Greetings from the peaceful sunny frozen shores of Great Slave lake.

Our 23rd snow castle begins to take shape as we are almost half way through our build season for the Snowking’s Winter Festival.

I count it a great pleasure to have found my way onto the Snowking crew for my seventh build, and this year I am very humbled to be charged with the responsibility as crew chief, to take the helm and to guide the process of building the castle.

We have cut and stacked our ice into rows and have started to square our edges, creating diamonds from the dross.

We have begun to stack our ice panels up proud for the ice windows. We have shaken all the grass off our forms and have stood our walls and beetles to create our hallways and grottos. Our quarries have been filled with snow as we have started to cut our snow blocks with four foot saws.

If this all sounds a little foreign or obscure, it is because we have created our own techniques and language of how and what we build.

Our snow castle is of our own creation every year. Our process is democratic and our methods collaborative and creative. I take note daily that it takes a small army of benefactors, patrons and volunteers, supporting partners, involved friends and family to enable us to accomplish the large task of building a castle, made almost entirely out of snow for our community.

The castle-making project for Snowking’s Winter Festival is an annual spectacle on Yellowknife Bay. Here in 2012, Snowking Tony Foliot pulls an ice window out of the water. Cutting a window involves clearing the ice, marking the shape, sawing the block on all sides and then hauling it out. NNSL file photo

Some people … well, most people to be honest, think it a bit strange that we would commit ourselves to such a strange and outlandish project.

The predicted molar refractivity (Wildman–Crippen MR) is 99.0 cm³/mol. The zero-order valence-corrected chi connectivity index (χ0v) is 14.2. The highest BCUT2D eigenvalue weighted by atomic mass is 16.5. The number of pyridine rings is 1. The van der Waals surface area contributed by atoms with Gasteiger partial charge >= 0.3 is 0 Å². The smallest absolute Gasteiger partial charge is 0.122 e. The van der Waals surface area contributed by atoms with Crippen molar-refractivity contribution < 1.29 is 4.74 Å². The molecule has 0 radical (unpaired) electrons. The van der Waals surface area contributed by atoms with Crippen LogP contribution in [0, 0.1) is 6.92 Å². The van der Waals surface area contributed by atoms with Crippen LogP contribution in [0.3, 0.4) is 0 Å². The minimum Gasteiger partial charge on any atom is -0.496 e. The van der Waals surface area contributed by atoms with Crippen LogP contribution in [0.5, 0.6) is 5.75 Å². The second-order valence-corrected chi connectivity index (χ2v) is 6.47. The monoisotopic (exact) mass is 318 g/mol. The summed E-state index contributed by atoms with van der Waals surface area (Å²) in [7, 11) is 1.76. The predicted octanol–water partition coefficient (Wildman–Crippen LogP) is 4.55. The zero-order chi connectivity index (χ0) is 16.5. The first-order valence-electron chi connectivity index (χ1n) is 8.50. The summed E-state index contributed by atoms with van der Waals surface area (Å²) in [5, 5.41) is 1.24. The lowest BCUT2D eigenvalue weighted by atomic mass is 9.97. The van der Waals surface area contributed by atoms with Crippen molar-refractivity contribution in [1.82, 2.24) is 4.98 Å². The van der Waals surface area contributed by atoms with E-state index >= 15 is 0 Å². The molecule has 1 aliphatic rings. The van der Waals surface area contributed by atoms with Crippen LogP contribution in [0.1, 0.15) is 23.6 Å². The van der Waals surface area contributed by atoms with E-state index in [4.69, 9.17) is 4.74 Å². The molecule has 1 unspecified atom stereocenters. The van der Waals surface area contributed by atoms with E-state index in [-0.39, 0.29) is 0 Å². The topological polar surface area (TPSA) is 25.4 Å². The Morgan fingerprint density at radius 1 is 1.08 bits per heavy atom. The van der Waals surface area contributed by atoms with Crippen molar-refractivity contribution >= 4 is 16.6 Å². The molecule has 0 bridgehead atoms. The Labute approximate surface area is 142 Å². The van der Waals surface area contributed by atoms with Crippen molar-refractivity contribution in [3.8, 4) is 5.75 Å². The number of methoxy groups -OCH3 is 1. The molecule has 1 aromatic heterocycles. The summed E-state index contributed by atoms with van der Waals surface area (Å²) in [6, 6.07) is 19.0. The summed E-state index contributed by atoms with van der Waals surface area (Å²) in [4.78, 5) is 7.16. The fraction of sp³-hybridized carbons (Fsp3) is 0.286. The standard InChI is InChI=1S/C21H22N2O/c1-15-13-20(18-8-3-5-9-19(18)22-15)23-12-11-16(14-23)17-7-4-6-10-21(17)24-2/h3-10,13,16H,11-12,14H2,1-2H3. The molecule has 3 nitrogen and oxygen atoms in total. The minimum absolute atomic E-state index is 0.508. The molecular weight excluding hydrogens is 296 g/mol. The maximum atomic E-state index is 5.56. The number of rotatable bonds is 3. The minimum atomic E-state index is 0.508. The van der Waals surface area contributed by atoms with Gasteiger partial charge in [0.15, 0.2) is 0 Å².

Braving the cold on a daily basis to build something that has no permanence. Something that melts and disappears as soon as the sun gains strength and prominence in our ever changing northern skies.

It is nothing short or strange, a 5,000-square-foot structure made out of water that is suspended by cold, molecules that have become slow moving and frigid due to the cold air around them. Snow pours like water out of the end of a large snow blower and takes shape as it is compressed and packed into plywood forms and revealed as grand hallways, tunnels platforms and 40 foot long slides.

It is a magical experience being apart of it and helping the snow castle to take shape.

But one of the main reasons that we all participate in such a venture, is because we love the feeling of accomplishment and of exertion.

The winter can feel harsh and long. The days get shorter and the city sometimes feels oppressed by ice fog and cold. But when we embrace this cold, put on our snow suits and bring a good attitude, we get more than a good dose of Vitamin D.

We sweat, and earn our sore muscles and get a good work out. We become encased in frost as we finish our hard work and cool down at the end of the day, and it feels good.

If you wanna shake off those winter doldrums, get warm and work outside. Join us or go chase a sundog that stretches across the whole sky.

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